Since the recognition rates of the automatic reading systems vary greatly, it is necessary to assist this by means of video coding devices. Here, the video images of the items of mail rejected by the OCR device are coded manually by video coding staff at appropriate video coding stations. In the process, the addresses entered are converted into a sorting code by means of a directory.
In order to increase the coding productivity and/or to permit the indication of all the address elements, that is to say ZIP/PC, street/postbox,addressee/postbox, addressee/company, the following important methods are known:
Since, given the online delay times which can be reached in practice, only the ZIP/PC address elements can be entered reliably by the operator, specific key components are entered in extraction coding. Extraction coding is normally based on specifically developed rules, in which a code of fixed length is used as an access key to an address directory. For example, Royal Mail uses an extraction formula which is based on the first three and the last two letters. In this case, special rules have to be learned by the operator by heart, in order to avoid superfluous address information and to take account of specific discriminatory features, such as directions, for example East, West, or categories, for example Street, Lane, Road.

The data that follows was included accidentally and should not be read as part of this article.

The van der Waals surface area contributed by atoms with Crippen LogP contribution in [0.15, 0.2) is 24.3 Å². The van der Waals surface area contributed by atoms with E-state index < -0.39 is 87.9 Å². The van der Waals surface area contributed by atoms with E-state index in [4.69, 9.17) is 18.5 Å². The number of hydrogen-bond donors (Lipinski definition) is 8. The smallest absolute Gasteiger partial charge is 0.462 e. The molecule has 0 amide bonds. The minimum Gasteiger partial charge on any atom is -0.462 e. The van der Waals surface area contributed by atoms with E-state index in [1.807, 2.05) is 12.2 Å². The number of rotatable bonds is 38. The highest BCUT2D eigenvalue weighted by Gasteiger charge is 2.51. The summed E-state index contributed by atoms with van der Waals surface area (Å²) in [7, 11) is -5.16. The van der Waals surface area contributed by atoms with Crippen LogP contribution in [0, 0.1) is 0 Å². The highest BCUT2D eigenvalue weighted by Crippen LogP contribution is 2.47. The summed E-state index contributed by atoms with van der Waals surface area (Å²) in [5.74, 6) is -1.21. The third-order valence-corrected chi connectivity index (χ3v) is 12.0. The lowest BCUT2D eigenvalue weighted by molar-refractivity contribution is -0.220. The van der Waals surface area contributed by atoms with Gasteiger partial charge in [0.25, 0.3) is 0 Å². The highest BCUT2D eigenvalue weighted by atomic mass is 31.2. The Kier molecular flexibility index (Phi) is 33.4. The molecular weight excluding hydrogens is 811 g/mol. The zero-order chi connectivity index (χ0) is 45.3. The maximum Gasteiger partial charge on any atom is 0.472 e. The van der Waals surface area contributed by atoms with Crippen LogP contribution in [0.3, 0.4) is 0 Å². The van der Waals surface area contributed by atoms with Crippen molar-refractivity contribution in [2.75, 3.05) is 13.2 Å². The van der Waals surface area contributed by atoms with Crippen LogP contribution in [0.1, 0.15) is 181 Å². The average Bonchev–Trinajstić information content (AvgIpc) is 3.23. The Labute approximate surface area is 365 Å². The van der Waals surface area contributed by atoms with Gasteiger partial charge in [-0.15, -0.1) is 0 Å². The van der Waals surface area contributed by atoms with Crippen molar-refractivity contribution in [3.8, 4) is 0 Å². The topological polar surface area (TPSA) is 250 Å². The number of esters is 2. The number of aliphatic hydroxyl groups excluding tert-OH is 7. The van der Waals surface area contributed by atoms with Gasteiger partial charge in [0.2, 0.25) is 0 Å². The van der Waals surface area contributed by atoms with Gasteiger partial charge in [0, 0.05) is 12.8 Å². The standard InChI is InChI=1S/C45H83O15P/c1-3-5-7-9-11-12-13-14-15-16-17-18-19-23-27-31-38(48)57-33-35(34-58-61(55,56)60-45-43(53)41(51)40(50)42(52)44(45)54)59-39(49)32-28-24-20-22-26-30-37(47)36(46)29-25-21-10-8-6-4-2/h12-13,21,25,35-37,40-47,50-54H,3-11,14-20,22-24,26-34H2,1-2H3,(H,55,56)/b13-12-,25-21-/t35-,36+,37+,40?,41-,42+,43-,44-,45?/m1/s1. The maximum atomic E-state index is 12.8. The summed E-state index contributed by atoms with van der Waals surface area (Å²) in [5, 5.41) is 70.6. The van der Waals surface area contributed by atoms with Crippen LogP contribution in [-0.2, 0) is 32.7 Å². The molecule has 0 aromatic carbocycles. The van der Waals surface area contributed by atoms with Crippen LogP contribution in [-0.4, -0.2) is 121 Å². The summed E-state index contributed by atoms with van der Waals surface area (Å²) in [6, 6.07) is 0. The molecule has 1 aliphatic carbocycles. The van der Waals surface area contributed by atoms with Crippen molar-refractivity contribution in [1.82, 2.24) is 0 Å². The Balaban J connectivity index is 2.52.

If there are no unambiguous extracts, in which a plurality of entries in a directory correspond to the extraction code, or if the OCR unit supplies a limited number of address alternatives, then the correct address is selected by the operator in selection coding. Since, in this case, decisions have to be made instead of a simple repetitive keyboard entry, the entry productivity of the operators in selection coding is reduced as compared with extraction coding.